Apple, Apple, Apple, Apple, Apple, Apple, Apple, Windows, Apple. After reading that, which brand are you more likely to remember? This new Windows/Nokia Lumia ad shows a comprehensive misunderstanding of how advertising works. Why does an ad paid for by Windows/Nokia feature the Apple iPhone for the lion's share of the time? It exposes a complete ignorance on the behalf of its creators of the central role memory plays in advertising. Advertising is all about memory building. Without it, advertising would happen in a vacuum. An ad is designed to put a brand at the top of your audience's mind (Store it in their memory) and be easily retrieved (Remembered) in a buying situation. (Achieved through creative problem solving) So, why has Windows/Nokia (Two of the biggest brands in the world) paid for a TV commercial that will not only not be remembered as theirs, but worse still, builds memory structures for their competition?
But even more shockingly, the spot ends with: "Do you know everyday more photos are taken with an iPhone". This line is what's truly gobsmacking. As I write this I can't remember the ad's actual message. I know it was one of those single minded propositions like bigger, faster, better etc. You know, real advertising-y - and forgettable. What I am left with is this: More people use an iphone. Visually this is reinforced in the ad, and then verbally it's the last thing the audience hears. (And according to the Herd Heuristic this is a very compelling line. Way more memorable than a stale SMP.) The spot basically advertises the competition. It's like taking a girl you're courting out for an expensive dinner and the whole time talking about how great the other guy is. If someone from Windows is reading this: It's not too late. Take the ad back into the edit suite, make all the Apple products generic, and GET rid of that last line. Stat.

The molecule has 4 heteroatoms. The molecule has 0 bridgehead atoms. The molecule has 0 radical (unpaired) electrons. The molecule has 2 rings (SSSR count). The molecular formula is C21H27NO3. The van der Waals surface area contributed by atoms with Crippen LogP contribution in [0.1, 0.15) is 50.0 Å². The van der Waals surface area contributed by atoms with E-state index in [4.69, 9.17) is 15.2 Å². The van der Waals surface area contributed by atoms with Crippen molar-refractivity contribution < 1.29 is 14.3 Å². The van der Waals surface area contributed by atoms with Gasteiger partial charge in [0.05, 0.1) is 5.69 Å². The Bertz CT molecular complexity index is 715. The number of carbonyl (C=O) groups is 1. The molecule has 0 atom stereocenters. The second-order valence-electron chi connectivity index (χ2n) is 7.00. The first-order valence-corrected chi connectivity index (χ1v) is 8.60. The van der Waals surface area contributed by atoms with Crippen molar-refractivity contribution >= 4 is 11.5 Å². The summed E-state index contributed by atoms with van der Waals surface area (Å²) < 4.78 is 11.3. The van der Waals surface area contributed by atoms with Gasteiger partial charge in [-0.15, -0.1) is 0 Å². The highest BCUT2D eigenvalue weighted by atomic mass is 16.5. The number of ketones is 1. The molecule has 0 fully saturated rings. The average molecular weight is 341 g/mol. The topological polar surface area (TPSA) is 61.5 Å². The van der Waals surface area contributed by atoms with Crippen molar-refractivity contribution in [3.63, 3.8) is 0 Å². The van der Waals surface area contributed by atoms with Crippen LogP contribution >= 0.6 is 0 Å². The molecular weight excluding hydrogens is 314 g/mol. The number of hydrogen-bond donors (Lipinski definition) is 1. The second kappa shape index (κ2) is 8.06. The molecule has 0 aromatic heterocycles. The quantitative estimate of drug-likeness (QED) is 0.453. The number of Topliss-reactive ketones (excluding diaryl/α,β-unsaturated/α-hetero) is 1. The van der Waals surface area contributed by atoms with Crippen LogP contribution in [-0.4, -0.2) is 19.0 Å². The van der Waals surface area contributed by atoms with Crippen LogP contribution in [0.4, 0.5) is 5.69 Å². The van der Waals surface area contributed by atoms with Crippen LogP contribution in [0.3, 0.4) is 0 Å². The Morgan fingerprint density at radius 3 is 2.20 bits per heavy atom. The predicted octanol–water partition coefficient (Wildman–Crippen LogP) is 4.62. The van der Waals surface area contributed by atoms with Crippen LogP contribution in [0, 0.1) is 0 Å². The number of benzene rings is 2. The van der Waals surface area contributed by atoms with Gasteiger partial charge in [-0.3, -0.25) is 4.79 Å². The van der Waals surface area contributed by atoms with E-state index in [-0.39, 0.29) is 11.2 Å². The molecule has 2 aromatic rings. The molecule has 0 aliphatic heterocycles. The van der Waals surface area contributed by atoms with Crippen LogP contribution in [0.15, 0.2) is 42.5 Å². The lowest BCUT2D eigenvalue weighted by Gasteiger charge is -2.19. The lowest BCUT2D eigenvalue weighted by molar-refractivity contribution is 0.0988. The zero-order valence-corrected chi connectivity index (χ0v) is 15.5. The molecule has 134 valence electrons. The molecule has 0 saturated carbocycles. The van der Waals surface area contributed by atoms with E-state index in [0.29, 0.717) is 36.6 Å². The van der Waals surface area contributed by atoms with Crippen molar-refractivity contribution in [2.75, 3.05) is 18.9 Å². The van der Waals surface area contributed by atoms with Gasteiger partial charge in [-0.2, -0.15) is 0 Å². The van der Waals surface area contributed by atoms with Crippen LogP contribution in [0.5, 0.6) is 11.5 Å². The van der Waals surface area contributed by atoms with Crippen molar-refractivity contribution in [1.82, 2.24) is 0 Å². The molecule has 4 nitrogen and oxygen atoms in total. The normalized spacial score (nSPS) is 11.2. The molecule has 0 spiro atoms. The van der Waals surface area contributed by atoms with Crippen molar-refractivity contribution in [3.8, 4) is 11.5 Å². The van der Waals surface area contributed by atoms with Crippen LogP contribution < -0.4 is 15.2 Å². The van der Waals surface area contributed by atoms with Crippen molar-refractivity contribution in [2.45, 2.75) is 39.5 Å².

As a side note, Bogusky did the same thing in his Sodastream Superbowl ad. At the time I thought he did this intentionally, see Bogus Bogusky and the Sodastream scheme, now I'm starting to think otherwise. By Christopher Ott
The new Wonka branded Nestle chocolate has set itself up to fail. I was at Woolworths picking up ingredients for nachos when I saw the new Wonka endcap.
Like Pavlov's dog I began salivating.
The Wonka name triggered memories of chocolate lakes and never ending gobstoppers. I was in. I wanted some chocolate.
Evidently, the branding had done its job. In that moment, the money Nestle paid for the Wonka name was justified. I walked over to the display and reached out to grab the new chocolate and go about my day.
But then I was stopped in my tracks. I was faced with an unexpected choice.
There was actually four new 'crazy' flavours to pick from.
So, I went and grabbed my favourite Cadbury block instead.
What happened? I wanted to try the new Nestle Wonka chocolate, but when I had to pick between four options it simply became easier to go grab the chocolate I bought last time. It reminds me of an oft referenced experiment about Jam. Straight from Barry Schwartz' watershed Behavioural Economics book, Paradox of Choice (2004, p.19-20): "A study was set in a gourmet food store in
an upscale community where, on weekends, the owners commonly
set up sample tables of new items. When researchers set up a display featuring a line of exotic, high-quality jams, customers who
came by could taste samples, and they were given a coupon for a
dollar off if they bought a jar. In one condition of the study, 6 varieties of the jam were available for tasting. In another, 24 varieties
were available. In either case, the entire set of 24 varieties was available for purchase. The large array of jams attracted more people to the table than the small array, though in both cases people tasted
about the same number of jams on average. When it came to buying, however, a huge difference became evident. Thirty percent of
the people exposed to the small array of jams actually bought a jar;
only 3 percent of those exposed to the large array of jams did so."
Choice is paralysing.
Choice (The same choice we fought those damn commie pinkos for) became a barrier to me trying this new product, and as a result, I reacted by being risk averse and returning to the familiar. (See Buyhaviour 2: Status Quo Bias for more on that) This kind of behaviour, it turns out, is predictably irrational (As Dan Ariely would say). The advertising was fine. If there was ever a 90 minute film category at Cannes, then Willy Wonka would sure be a hot favourite (With Tom Hanks' Cast Away a close second). Because when I saw it in the supermarket I instinctively wanted to try it.
But then I was presented with choice. I was forced to think rationally, and rationally thinking I didn't really want to take the risk of buying new chocolate. Not when my favourite (safe) Cadbury block was only 2 metres away.
Better luck next time Nestle. Schwartz, B. 2004. Paradox of Choice. Harper Collins.